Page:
Last Updated: Friday, 19 December 2014, 13:25 GMT

Venezuela: Situation and treatment of homosexuals; recourse available to those who have been harassed based on their sexual orientation (2004 - February 2006)

Publisher Canada: Immigration and Refugee Board of Canada
Author Research Directorate, Immigration and Refugee Board of Canada, Ottawa
Publication Date 17 March 2006
Citation / Document Symbol VEN101086.FE
Reference 1
Cite as Canada: Immigration and Refugee Board of Canada, Venezuela: Situation and treatment of homosexuals; recourse available to those who have been harassed based on their sexual orientation (2004 - February 2006), 17 March 2006, VEN101086.FE, available at: http://www.refworld.org/docid/45f147c420.html [accessed 21 December 2014]
DisclaimerThis is not a UNHCR publication. UNHCR is not responsible for, nor does it necessarily endorse, its content. Any views expressed are solely those of the author or publisher and do not necessarily reflect those of UNHCR, the United Nations or its Member States.

General situation

Homosexuals, "often discriminated against and derided in crude jokes" (AP 17 May 2005), are in a [translation] "precarious" position characterized by [translation] "social rejection" (UNAF 4 Mar. 2006).

The general coordinator for the non-governmental gay rights organization Unión Afirmativa de Venezuela (UNAF) indicated that this situation discourages homosexuals from reporting incidents of discrimination (ibid.). Although homosexuals are frequently assaulted, there are no statistics on the number of such complaints filed against law enforcement officials (ibid.).

According to Ricardo Hung from the Venezuela Lambda Alliance (Alianza Lambda de Venezuela), the lack of trust, the bureaucracy involved in lodging a complaint, and the fear of reprisals explain why homosexuals do not report incidents of discrimination (Green Left Weekly 26 Feb. 2006).

According to the Associated Press (AP), discrimination is less common in big cities, such as Caracas (AP 17 May 2005; see also Green Left Weekly 26 Feb. 2006). In a report published by the World Policy Institute in December 2003, Andrew Reding indicated that discrimination in Venezuela presented distinct regional variations and that "LGBT [lesbian, gay, bisexual and transgender] individuals remain very much at risk in smaller towns and cities and [in] rural areas" (Dec. 2003, 2).

However, the general coordinator of the UNAF stated that homosexual couples could move about the streets as they wished and that, in his opinion, a homosexual knowing his or her rights is like having [translation] "an antidote" to violence (4 Mar. 2006).

Since its beginnings in 1998, the Venezuela Lambda Alliance has recorded 56 cases of individuals rejected by their families because of their homosexuality (7 Mar. 2006). In many cases, these people end up on the street or living in very precarious conditions (Alianza Lambda de Venezuela 7 Mar. 2006).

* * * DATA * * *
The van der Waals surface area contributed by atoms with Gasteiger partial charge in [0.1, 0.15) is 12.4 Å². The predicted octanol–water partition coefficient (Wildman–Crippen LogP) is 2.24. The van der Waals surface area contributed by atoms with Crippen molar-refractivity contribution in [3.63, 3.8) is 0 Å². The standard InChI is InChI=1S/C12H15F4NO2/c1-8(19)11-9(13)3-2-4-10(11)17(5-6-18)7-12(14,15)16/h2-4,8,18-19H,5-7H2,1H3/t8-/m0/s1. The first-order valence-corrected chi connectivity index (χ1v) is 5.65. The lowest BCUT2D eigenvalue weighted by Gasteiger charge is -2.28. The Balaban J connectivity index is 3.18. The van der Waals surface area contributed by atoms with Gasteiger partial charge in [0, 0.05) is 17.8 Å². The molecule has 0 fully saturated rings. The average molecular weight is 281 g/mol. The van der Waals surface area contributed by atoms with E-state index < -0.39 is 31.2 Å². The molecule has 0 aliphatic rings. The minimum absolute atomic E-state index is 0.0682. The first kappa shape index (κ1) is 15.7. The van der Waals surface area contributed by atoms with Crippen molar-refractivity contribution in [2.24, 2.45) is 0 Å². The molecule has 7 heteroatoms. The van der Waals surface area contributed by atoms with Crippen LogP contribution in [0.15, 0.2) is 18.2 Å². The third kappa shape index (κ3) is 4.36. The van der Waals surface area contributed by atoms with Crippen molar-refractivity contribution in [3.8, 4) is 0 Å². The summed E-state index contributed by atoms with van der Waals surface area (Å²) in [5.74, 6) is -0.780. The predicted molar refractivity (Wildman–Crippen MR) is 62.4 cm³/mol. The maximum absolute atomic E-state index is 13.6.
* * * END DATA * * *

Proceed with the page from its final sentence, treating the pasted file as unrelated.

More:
Moreover, the executive director of the Venezuela Lambda Alliance stated that three transsexuals were murdered in 2005 (ibid.). One of the murders, related more to drug trafficking than sexual orientation, was committed in Maracaibo, in Zulia state, whereas the other two, committed by other transsexuals, occurred in Caracas (ibid.).

For Heisler Vaamonde of the Revolutionary Gay Movement of Venezuela (Movimiento Gay Revolucionario de Venezuela, MGRdV), the Venezuelan "state is not responsible for discrimination [against homosexuals], rather it is a cultural issue" (Green Left Weekly 30 Nov. 2005).

Vaamonde stated that, for the first time, the Venezuelan government was officially represented at the 2005 gay pride celebrations – by both the Ministry of Culture and the National Council of Culture were present (ibid.). He added that gay pride celebrations have been held each year since President Chávez came into power, while previous administrations had "impeded" gay pride marches (ibid.). Ricardo Hung pointed out that participation in gay pride celebrations rose from 100 people in the first year to nearly 20,000 in 2005 (Green Left Weekly 26 Feb. 2006). The UNAF representative indicated that the celebrations are receiving more and more support from both private and public institutions, and that gay pride events have been carried out under police protection since 2000 (4 Mar. 2006).

Caracas City Hall worked with various LGBT rights organizations to plan a demonstration against homophobia in May 2005 (ILGA 18 May 2005; see also Green Left Weekly 26 Feb. 2006), [translation] "an occurrence of the highest importance," according to the MGRdV (ILGA 18 May 2005). Moises Rivera Lopez, coordinator of an LGBT network, "is also employed by the mayor of metropolitan Caracas ... to work on anti-homophobia campaigns" (Green Left Weekly 26 Feb. 2006).

Heisler Vaamonde of the MGRdV explained that his organization recognizes the necessity of presenting its own candidates for election because politicians are insensitive to the issues that it supports, such as a bill against discrimination (Green Left Weekly 30 Nov. 2005). Vaamonde therefore ran in the 4 December 2005 National Assembly election (ibid.). Besides his involvement with the MGRdV, Vaamonde is also the coordinator of the Bolivarian Network of Homosexuals, Lesbians, Bisexuals, Transexuals and Transgenders (ibid.).